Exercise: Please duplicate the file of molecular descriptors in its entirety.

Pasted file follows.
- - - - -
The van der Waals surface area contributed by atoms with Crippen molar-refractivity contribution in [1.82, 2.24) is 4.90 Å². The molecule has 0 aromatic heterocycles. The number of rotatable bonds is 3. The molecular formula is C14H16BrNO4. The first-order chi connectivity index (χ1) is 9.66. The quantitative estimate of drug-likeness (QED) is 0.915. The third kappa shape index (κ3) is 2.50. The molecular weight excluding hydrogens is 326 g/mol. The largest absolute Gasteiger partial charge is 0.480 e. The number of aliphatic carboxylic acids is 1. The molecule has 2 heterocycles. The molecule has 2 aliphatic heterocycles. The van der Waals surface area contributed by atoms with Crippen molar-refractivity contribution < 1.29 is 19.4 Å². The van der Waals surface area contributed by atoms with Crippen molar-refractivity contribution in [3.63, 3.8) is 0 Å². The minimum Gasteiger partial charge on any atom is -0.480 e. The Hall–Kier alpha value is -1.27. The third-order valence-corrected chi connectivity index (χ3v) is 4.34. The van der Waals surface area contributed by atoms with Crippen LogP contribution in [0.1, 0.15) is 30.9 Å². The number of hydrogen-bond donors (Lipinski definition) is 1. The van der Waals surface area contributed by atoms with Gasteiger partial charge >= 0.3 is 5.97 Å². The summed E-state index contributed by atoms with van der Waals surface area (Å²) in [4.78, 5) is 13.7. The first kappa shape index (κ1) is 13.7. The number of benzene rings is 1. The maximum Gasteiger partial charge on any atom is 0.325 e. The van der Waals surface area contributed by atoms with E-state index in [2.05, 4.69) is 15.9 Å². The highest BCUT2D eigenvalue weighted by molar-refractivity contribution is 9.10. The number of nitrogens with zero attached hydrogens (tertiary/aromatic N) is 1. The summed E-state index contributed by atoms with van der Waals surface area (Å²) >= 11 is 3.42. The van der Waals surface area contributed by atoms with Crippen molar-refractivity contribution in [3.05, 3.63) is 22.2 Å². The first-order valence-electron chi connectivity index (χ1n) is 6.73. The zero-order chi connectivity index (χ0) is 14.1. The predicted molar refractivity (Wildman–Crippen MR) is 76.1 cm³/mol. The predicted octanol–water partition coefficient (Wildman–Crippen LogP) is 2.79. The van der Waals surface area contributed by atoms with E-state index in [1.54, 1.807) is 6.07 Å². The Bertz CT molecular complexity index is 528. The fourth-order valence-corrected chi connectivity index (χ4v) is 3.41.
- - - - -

The van der Waals surface area contributed by atoms with Crippen molar-refractivity contribution in [1.82, 2.24) is 4.90 Å². The molecule has 0 aromatic heterocycles. The number of rotatable bonds is 3. The molecular formula is C14H16BrNO4. The first-order chi connectivity index (χ1) is 9.66. The quantitative estimate of drug-likeness (QED) is 0.915. The third kappa shape index (κ3) is 2.50. The molecular weight excluding hydrogens is 326 g/mol. The largest absolute Gasteiger partial charge is 0.480 e. The number of aliphatic carboxylic acids is 1. The molecule has 2 heterocycles. The molecule has 2 aliphatic heterocycles. The van der Waals surface area contributed by atoms with Crippen molar-refractivity contribution < 1.29 is 19.4 Å². The van der Waals surface area contributed by atoms with Crippen molar-refractivity contribution in [3.63, 3.8) is 0 Å². The minimum Gasteiger partial charge on any atom is -0.480 e. The Hall–Kier alpha value is -1.27. The third-order valence-corrected chi connectivity index (χ3v) is 4.34. The van der Waals surface area contributed by atoms with Crippen LogP contribution in [0.1, 0.15) is 30.9 Å². The number of hydrogen-bond donors (Lipinski definition) is 1. The van der Waals surface area contributed by atoms with Gasteiger partial charge >= 0.3 is 5.97 Å². The summed E-state index contributed by atoms with van der Waals surface area (Å²) in [4.78, 5) is 13.7. The first kappa shape index (κ1) is 13.7. The number of benzene rings is 1. The maximum Gasteiger partial charge on any atom is 0.325 e. The van der Waals surface area contributed by atoms with E-state index in [2.05, 4.69) is 15.9 Å². The highest BCUT2D eigenvalue weighted by molar-refractivity contribution is 9.10. The number of nitrogens with zero attached hydrogens (tertiary/aromatic N) is 1. The summed E-state index contributed by atoms with van der Waals surface area (Å²) >= 11 is 3.42. The van der Waals surface area contributed by atoms with Crippen molar-refractivity contribution in [3.05, 3.63) is 22.2 Å². The first-order valence-electron chi connectivity index (χ1n) is 6.73. The zero-order chi connectivity index (χ0) is 14.1. The predicted molar refractivity (Wildman–Crippen MR) is 76.1 cm³/mol. The predicted octanol–water partition coefficient (Wildman–Crippen LogP) is 2.79. The van der Waals surface area contributed by atoms with E-state index in [1.54, 1.807) is 6.07 Å². The Bertz CT molecular complexity index is 528. The fourth-order valence-corrected chi connectivity index (χ4v) is 3.41.